Black History events from 27 June

Saturday 27 June. 2-5pm

Equiano and Black Abolitionists 

Olaudah Equiano, Ottobah Cuguano and Ignatius Sancho were British based African campaigners against the slave trade and slavery in the late 18thC.  This afternoon of talks explores their lives and work.

Brycchan Carey: Olaudah Equiano and the Black Abolitionists: An Overview

Arthur Torrington: The Life and Times of Ignatius Sancho

Martin Hoyles. Cugoano Against Slavery

Arthur Torrington. Olaudah Equiano, Haiti and Emancipation

Sean Creighton. Black Soldiers and Sailors in the Wars with France

Tickets: £4/£1 (conc). Matthews Yard, Off Surrey Street, Croydon.

Sunday 28 June. 8.30pm. Film Double Bill: Blood Ah Go Run + Burning An Illusion 

A double-bill of films from Menelik Shabazz looks at Black Britain in the early 1980s. Burning an Illusion (1981) is an exploration of love and transformation, through a narrative sensitively told and framed around the emotional and political awakenings of a young Black couple living through the Thatcher era of 1980s London. Blood Ah Go Run (1982) captures defining cultural events which took place in London in 1981, including the New Cross fire, the subsequent ‘Black People’s Day of Action’ march, and the Brixton uprising.
Ritzy Cinema and Black Cultural Archives, Windrush Square, Brixton.

Book online via Ritzy Picturehouse 

Saturday 28 June.


Saturday  4 July. 3.30-5.30pm. Caribbean Neurologist Dr. James S. Risien Russell

Russell 4 July

Windrush Foundation.  
Friday 10 July  – Sunday 24 January 2016. About No Colour Bar: Black British Art in Action 1960-1990

Exhibition based on Jessica and Eric Huntley’s radical ambitions and commitment to social justice and the leading artists and activists they cohered and inspired. It combines contemporary fine art and archival artefacts and objects, featuring the works of seminal Black British artists and historically significant Black activists. It features the works of Black British artists including Eddie Chambers, Errol LLoyd, Denzil Forrester, Sonia Boyce, Keith Piper and Sokari Douglas Camp. Guildhall Art Gallery.
Partnership between Friends of the Huntley Archives at London Metropolitan Archives, and Guildhall Art Gallery.

Monday 13 July. 6.30pm. Framing Black Visual Arts

Eddie Chambers and Errol Lloyd in conversation with Tate curator, Sonia Dyer. Chambers is author of Black Artists in British Art: A history since the 1950s.

Guildhall Art Gallery. BOOK TICKETS: Eventbrite – There are Limited Spaces so an early booking is recommended.

Thursday 16 July. 6.30-8.30pm. The Fifth Pan-African Congress Exhibition opening reception

This is the first exhibition showing John Deakin’s photographs of the Fifth Pan-African Congress as a body of work. The Fifth Pan-African Congress took place in Manchester in October 1945, five months after the end of the Second World War. The Congress demanded that European powers liberate hundreds of millions of Africans living under colonial rule, and passed radical measures condemning imperialism, racial discrimination and capitalism. The fifth was the most influential of the seven Pan-African Congresses. It brought together key activists who would go on to shape liberation struggles, including Jomo Kenyatta, the first leader of Kenya after independence, and Kwame Nkrumah, who later led anti-colonial resistance in Ghana. Leading American civil rights activist W.E.B. Du Bois travelled from the USA to attend. Although the British press scarcely covered the meeting, extraordinarily Picture Post sent celebrated Soho photographer John Deakin (1912-1972) to document the event, his only assignment for the magazine in his entire career. This exhibition is the first time these rarely seen photographs have been shown together as a body of work. Autograph ABP, Rivington Place, London, EC2A 3BA. 020 7729 9200.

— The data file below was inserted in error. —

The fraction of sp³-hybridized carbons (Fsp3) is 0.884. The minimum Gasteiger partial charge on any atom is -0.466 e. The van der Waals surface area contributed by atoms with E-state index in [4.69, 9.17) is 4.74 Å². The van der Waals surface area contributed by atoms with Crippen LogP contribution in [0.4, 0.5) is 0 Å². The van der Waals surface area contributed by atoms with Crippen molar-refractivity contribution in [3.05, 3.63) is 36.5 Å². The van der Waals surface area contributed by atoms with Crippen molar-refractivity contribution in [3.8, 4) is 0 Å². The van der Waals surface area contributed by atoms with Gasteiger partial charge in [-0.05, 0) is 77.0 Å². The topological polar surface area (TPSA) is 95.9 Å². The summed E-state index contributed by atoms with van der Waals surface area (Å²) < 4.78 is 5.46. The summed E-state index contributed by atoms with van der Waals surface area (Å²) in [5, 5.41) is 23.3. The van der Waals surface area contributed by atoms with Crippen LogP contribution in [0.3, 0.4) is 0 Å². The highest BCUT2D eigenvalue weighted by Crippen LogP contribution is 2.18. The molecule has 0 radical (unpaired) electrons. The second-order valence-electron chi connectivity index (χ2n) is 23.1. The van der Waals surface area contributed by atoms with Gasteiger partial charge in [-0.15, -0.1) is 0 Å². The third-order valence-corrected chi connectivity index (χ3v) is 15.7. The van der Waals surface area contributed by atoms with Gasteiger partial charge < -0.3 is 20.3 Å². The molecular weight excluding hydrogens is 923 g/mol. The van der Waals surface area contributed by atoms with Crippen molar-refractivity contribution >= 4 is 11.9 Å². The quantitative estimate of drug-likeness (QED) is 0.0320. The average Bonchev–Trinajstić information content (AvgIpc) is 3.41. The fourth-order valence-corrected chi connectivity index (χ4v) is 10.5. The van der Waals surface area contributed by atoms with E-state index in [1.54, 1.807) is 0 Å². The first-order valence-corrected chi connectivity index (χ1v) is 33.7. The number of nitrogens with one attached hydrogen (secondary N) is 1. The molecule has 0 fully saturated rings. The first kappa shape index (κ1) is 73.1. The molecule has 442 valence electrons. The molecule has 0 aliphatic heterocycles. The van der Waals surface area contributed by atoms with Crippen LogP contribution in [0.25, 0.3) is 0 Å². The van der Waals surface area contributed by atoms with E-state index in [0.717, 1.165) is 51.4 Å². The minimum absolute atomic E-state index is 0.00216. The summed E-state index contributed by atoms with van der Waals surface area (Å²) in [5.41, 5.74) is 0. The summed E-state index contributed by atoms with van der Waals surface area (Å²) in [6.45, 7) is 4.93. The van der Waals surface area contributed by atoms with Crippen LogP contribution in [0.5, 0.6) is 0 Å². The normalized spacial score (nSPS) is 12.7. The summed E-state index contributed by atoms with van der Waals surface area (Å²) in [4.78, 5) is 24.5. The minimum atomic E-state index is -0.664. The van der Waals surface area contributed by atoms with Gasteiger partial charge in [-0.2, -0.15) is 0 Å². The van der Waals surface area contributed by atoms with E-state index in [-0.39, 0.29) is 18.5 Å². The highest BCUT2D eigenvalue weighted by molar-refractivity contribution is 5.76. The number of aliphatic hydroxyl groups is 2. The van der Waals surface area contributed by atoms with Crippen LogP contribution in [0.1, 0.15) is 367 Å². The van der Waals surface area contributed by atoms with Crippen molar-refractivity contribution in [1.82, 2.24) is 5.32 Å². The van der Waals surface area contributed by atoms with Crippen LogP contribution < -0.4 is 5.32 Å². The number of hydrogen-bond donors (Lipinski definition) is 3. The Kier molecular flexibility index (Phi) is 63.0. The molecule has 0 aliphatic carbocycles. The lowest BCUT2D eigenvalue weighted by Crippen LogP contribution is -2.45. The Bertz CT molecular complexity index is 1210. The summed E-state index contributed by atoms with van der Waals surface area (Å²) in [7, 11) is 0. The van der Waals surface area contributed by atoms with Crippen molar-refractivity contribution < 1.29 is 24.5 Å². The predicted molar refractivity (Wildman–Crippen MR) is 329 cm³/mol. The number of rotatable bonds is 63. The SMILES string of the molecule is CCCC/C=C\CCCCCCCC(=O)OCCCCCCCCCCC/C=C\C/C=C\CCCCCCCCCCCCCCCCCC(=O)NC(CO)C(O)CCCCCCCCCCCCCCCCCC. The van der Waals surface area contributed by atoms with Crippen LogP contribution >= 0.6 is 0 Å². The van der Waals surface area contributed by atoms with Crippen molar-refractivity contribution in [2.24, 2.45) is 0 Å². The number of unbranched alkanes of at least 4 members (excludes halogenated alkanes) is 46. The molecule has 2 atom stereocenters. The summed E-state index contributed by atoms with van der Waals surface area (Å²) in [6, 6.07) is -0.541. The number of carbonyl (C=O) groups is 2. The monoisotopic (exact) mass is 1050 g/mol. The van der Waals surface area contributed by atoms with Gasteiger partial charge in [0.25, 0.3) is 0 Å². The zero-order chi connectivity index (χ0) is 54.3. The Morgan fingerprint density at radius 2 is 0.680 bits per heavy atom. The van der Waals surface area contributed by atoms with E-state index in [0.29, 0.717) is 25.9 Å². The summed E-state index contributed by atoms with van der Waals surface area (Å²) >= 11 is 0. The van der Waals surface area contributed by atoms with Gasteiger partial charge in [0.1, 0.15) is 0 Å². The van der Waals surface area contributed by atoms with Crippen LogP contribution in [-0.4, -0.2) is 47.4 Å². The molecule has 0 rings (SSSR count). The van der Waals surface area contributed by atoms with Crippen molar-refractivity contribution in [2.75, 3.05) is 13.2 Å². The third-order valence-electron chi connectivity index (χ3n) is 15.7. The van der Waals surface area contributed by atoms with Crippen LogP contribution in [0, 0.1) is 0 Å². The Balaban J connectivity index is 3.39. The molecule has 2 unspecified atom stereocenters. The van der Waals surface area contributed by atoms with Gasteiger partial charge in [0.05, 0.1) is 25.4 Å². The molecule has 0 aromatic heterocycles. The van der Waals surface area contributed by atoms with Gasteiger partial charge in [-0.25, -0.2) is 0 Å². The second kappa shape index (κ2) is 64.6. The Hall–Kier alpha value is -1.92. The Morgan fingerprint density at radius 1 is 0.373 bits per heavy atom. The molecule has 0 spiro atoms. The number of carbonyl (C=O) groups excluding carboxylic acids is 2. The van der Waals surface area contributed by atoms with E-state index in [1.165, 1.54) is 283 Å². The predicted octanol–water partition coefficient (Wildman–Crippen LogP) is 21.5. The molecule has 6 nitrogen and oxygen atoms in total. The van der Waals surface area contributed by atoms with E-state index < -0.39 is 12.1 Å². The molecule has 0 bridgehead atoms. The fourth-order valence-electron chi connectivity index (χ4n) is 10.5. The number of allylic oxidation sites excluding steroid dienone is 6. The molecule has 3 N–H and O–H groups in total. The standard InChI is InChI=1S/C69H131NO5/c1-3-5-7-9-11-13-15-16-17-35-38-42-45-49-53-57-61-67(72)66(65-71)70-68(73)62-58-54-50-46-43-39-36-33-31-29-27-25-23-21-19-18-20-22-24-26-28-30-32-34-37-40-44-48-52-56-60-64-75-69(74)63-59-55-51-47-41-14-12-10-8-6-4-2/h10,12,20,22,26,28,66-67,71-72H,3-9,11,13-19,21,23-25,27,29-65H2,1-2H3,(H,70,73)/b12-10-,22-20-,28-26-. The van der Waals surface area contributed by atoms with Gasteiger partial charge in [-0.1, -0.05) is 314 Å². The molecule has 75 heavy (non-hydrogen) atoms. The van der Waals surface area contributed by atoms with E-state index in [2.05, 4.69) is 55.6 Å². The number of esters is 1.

Thursday 16 July – Saturday 12 September. The Fifth Pan-African Congress Exhibition.

A Pan-African Film Lounge will accompany the exhibition, screening a programme of films exploring Pan-African history and ideals.
Autograph ABP, Rivington Place, London, EC2A 3BA. 020 7729 9200.

Clementa Pinckney, a Martyr of Reconciliation

Gilder Lehrman Center for the Study of Slavery, Resistance, and Abolition at Yale University writes about the murder of Rev. Clementa Pinckney in Charleston.

Director David Blight writes in The Atlantic about Rev. Clementa Pinckney: “What he died for is almost impossible to capture or clarify right now. But one cause he definitely died for in witheringly painful irony, was the reconciliation of the Civil War in the city where it began.”

About seancreighton1947

Since moving to Norbury in July 2011 I have been active on local economy issues with Croydon TUC and Croydon Assembly, and am a member of the latter's Environment Forum. I am a member of the 5 Norbury Residents Associations Joint Planning Committee, and a Governor of Norbury Manor Primary School. I write for Croydon Citizen at I co-ordinate the Samuel Coleridge-Taylor and Croydon Radical History Networks and advise the North East People's History Project.. I give history talks and lead history walks. I retired in 2012 having worked in the community/voluntary sector and on heritage projects. My history interests include labour movement, mutuality, Black British, slavery & abolition, Edwardian roller skating and the social and political use of music and song. I have a particular interest in the histories of Battersea and Wandsworth, Croydon and Lambeth. I have a publishing imprint History & Social Action Publications.
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